4. “So, what do you do?”
First, reciting your business card is boring as hell. But it also might feel like the other person is asking just to fill an awkward silence, not because they care, or worse, you feel like they’re asking to determine if you can do anything for them. Yes, work is the most basic conversation starter since work can reflect of what you’re passionate about. But our culture is focused so heavily on success and work culture, we confuse what we do with who we are. News flash: Your identity is not the same thing as your career. If you love talking about your career, go for it! But if it feels like another boring conversation, divert the conversation to passions instead of jobs. Say, “I work in marketing, but lately I’ve been really into volunteering at the animal shelter and it’s been so fulfilling. How do you spend your off-time?”
5. “Who did you vote for?”
You’d think we’d be past the point of confusing small talk with controversial politics, but some nosy family members or acquaintances looking for a disagreement just can’t take the hint. You should feel confident and proud of your political preferences and decisions, and it’s totally OK to talk politics, as long as you want to and are prepared to have an open-minded conversation with someone who may have a different perspective. If you’re not interested in sharing your voting decisions or you know the conversation is not going to end well no matter what, answer with a simple, “Voting is really important, but now that the election is over, I’m focused on X, Y, and Z issues. What about you?”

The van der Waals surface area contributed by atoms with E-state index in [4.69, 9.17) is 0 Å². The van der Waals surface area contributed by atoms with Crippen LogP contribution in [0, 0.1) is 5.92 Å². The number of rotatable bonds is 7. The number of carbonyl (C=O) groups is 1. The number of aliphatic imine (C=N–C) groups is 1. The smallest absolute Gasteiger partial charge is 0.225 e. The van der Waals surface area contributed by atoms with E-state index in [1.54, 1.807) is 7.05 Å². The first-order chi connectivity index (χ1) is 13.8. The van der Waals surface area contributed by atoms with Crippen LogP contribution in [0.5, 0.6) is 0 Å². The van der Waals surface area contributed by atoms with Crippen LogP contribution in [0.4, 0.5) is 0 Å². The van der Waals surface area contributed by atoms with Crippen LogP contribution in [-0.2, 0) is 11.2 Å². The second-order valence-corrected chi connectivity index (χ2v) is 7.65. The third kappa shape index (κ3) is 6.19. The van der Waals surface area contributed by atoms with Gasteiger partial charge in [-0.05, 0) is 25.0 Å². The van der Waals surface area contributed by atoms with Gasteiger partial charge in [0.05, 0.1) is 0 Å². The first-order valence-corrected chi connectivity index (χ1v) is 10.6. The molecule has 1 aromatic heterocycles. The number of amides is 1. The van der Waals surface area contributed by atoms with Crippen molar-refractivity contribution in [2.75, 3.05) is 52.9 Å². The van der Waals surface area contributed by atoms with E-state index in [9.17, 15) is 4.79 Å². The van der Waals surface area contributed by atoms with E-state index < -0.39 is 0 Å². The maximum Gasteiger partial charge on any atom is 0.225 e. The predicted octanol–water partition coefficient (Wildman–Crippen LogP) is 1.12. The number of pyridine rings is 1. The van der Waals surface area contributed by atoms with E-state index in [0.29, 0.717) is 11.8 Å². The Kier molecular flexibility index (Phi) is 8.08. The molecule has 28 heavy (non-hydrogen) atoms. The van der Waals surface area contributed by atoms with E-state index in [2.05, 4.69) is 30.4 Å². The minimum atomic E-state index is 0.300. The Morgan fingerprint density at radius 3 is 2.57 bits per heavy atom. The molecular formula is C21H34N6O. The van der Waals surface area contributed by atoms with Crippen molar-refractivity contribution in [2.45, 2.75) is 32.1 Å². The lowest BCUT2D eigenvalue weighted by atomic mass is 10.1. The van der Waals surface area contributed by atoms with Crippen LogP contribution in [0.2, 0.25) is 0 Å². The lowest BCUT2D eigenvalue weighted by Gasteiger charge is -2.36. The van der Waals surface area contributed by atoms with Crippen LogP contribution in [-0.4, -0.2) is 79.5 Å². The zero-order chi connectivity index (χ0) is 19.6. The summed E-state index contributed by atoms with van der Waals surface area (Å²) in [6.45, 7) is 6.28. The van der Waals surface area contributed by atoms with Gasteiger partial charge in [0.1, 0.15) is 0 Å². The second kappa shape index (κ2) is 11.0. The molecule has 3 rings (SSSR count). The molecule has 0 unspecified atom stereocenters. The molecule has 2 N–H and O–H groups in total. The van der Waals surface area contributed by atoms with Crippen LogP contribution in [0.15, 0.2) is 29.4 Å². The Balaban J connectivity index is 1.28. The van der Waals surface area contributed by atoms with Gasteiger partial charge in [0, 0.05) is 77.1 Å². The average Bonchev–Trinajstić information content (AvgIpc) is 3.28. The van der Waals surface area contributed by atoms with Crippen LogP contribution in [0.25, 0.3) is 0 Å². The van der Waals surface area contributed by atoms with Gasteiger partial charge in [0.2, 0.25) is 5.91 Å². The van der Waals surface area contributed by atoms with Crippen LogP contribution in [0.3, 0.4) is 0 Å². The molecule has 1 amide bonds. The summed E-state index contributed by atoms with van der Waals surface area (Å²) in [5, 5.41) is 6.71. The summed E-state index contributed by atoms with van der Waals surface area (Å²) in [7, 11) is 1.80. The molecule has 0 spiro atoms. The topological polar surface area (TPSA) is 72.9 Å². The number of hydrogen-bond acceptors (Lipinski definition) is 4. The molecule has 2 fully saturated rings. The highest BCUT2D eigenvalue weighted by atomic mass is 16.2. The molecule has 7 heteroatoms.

6. “Where are you from? No, really–where are you from?”
OK so there’s a couple of ways this question could go. In one way, someone might be asking out of genuine interest in your background and history. The topic of where we’re from can spark conversations about childhood, or help us get to know each other better by knowing the life paths that brought us to where we are. In other words, asking about hometowns can be a great conversation starter to get to know each other better. However, if someone is repeatedly asking you where they’re from even after you answer (read: “I’m from Chicago” “…no but where are you from“), it’s just plain rude. If you want to, you can ask for clarification like, “Are you asking where I was born, where I grew up, or where my ancestors originated from?” or answer with whatever that question means to you, and ask them the same thing. Also, if you want to excuse yourself and walk away, that’s cool too.
7. “How are you?”
Of course, there’s nothing wrong with asking “How are you?” but it is more of a polite phrase than it is a conversation starter. If only we lived in a world where a normal response would be “I’m really struggling at work and am questioning the future of my relationship so I’ve been really on edge and stressed lately,” instead of “Good, you?” this question would actually be a great way to know people better. To move on from the basic politeness and get into a deeper conversation, you don’t have to answer truthfully how you are if you don’t feel like opening up to the cashier who’s just being polite or a friend’s friend who is just looking for a basic chit-chat. In fact, all you need to spark something a little detail is to give a specific anecdote like, “I’ve been tying up a huge project at work, so looking forward to relaxing!”